A government white paper is also due, with some talk already of a clampdown on football shirts. And in this light the league’s announcement should be taken with a pinch of salt. This was likely to be enforced in any case. How much smarter and more tactical to get ahead of it, to make a show of a grand, selfless gesture, while also retaining the adverts on sleeves and drawing attention away from the constant farrago of betting-related stuff plastered across every other surface.
In reality, gambling advertising has already hit an unprecedentedly violent pitch. Eight of 20 Premier League teams currently have gambling companies as main shirt sponsors, compared with zero in the Bundesliga, La Liga and France. Every week the Premier League’s players, these persuasive, handsome, aspirational athletes, are running around exhorting hundreds of millions of people to log on to some opaque, insatiable website in search of joy, pleasure, hope, happiness, a few digital quid.
This clearly offers up potential breaches all over the place. The new rules state that no gambling advert may exploit “the susceptibilities, aspirations, credulity, inexperience, or lack of knowledge of children or other vulnerable persons”. Hmm. Gambling regulations: meet football Twitter. Adverts must also not link gambling to “seduction, sexual success, or enhanced attractiveness”. No real need for comment here. Just six words: Luke Ayling in an SBOTOP shirt.
Most crucially, gambling ads must not “be of strong appeal to children or young persons”. The Premier League is openly geared towards youthful audiences. It is pretty obvious which way the wind is blowing here, to the extent even the self-imposed three-year window to phase it out seems pretty lenient.
Take a longer look and English football has zero locus standi to take any kind of moral high ground here. Football has led the charge on the total intrusion of gambling into every aspect of our daily cultural lives. The Gambling Act 2005 offered a pathway for this booming new industry. From that moment it has gone through the roof. The UK market has a gross gambling income of £7bn, miles ahead of anyone else in Europe.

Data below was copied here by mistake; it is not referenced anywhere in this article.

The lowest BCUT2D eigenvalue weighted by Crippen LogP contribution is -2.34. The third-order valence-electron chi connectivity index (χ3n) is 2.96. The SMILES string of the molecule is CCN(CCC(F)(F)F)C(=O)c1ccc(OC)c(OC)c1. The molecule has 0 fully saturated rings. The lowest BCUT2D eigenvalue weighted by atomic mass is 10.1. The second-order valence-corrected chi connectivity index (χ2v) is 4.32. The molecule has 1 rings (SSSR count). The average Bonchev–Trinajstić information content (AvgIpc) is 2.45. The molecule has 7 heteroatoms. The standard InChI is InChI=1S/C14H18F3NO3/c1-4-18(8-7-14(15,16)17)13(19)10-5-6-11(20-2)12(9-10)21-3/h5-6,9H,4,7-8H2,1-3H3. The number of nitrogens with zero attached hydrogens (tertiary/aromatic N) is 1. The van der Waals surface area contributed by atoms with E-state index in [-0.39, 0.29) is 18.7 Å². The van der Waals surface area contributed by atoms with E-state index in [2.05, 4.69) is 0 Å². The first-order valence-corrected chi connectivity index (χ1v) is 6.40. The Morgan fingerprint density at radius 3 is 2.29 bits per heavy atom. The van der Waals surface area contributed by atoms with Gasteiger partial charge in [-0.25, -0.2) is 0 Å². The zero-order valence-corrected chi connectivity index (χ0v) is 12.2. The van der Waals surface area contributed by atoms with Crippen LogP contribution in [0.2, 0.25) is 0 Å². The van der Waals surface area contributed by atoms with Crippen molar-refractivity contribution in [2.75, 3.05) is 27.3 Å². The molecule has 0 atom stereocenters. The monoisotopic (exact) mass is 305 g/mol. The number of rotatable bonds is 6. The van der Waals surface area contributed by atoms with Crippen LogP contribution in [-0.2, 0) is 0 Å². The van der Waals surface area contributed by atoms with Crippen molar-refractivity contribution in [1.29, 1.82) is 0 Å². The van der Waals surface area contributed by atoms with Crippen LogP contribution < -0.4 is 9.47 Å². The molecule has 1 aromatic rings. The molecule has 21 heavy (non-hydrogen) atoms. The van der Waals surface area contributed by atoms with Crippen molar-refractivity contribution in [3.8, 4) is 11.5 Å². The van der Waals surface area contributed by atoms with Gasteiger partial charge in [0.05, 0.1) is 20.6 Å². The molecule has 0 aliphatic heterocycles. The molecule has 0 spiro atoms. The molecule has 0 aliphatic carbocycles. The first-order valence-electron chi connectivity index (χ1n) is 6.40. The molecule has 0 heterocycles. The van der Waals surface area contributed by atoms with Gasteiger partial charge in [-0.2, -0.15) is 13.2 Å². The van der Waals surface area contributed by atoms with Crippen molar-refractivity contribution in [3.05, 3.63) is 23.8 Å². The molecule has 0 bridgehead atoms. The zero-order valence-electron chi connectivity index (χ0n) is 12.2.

It is of course true that most people can cope with gambling, can enjoy the thrill and the fun in moderation. But easy-access betting also comes complete with the full hand of associated harms. The NHS is making plans to cope with at least 55,000 UK children classed as having a problematic relationship with gambling, out of 400,000 people in total.
These numbers are truly shocking. Rather than the Premier League presenting its concession on main shirt sponsors as a grand benevolent gesture (which it isn’t) the entire industry should be offering profound apologies for the harm done, plus vastly increased financial reparations to help reverse this tide.
The Premier League certainly doesn’t get a tick for caving to a ban that was probably coming in any case. The coexistence and shared profiteering of these two industries has been normalised for far too long. By now we are all to some extent the children of Malta-Bet, ClickBroke, FUNMUG, BanterPunt and the rest of them. Although some of us do still quite like Peter Crouch.